Wasserman's AoS, Chapter 8, Question 5

We show here that the number of possible bootstrap samples \(X_1^*, \dotsc, X_n^*\) is

\[ {2n - 1 \choose n - 1}. \]

given a sample \(X_1, \dotsc, X_n\).

In fact, we prove the more general result that the number of ways of choosing a sample (with replacement) of size k from n objects is

\[ {n + k - 1 \choose n - 1}. \]

Wrong Solution

It is tempting to answer that there are \(n^n\) possibilities with the reasoning that there are n free choices for n balls. However, this overcounts the possibilities, which can be verified by hand in the simple case where \(n=k=2\).

Correct Solution

The proof actually counts the number of ways to write down a solution using a certain notation called stars and bars. Consider each of our observations, \(X_i\), as a bucket and each choice as a ball that we put into a bucket. By drawing the k balls in a row, we can show which bucket they fall into by separating the balls with a line. For example, for \(n=4\) and \(k=3\), the choice \(X_3, X_4, X_4\) would be written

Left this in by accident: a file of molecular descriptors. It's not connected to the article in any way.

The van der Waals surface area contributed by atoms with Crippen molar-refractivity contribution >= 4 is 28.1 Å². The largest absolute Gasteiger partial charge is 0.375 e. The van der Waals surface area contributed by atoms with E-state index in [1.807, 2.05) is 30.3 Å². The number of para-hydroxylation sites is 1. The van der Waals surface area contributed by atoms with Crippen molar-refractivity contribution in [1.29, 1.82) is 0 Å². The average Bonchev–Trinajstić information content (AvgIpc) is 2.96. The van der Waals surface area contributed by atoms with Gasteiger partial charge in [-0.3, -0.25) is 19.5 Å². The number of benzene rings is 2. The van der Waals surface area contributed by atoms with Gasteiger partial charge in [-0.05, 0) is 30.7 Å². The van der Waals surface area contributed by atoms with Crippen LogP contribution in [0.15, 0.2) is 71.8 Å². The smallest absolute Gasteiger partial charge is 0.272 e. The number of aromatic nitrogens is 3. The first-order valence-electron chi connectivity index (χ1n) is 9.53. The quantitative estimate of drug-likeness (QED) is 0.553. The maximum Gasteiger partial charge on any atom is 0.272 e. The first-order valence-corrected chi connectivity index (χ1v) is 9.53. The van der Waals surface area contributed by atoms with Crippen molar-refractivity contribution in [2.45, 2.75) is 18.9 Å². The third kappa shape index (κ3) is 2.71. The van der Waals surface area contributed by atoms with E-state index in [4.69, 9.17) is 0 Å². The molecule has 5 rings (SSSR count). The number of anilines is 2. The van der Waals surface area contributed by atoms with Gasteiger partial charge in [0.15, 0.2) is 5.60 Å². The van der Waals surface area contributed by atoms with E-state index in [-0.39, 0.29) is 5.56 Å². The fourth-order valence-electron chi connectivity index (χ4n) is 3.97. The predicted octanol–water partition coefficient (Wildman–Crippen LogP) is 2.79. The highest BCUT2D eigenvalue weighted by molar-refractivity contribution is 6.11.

Similarly, we can write all solutions for \(n=2, k=3\) as


The crucial point to note is that we always use \(n + k - 1\) symbols for a solution: \(n-1\) bars and \(k\) balls. Any ordering of these symbols is a solution so we just need to figure out how many orderings there are. The positions of the bars completely determine the positions of the stars. There are \(n + k - 1\) positions in total and we choose \(n-1\) of these to be bars, so there are

\[ {n + k - 1 \choose n - 1} \]

possible solutions.


Here are all 10 possibilities for \(n=k=3\).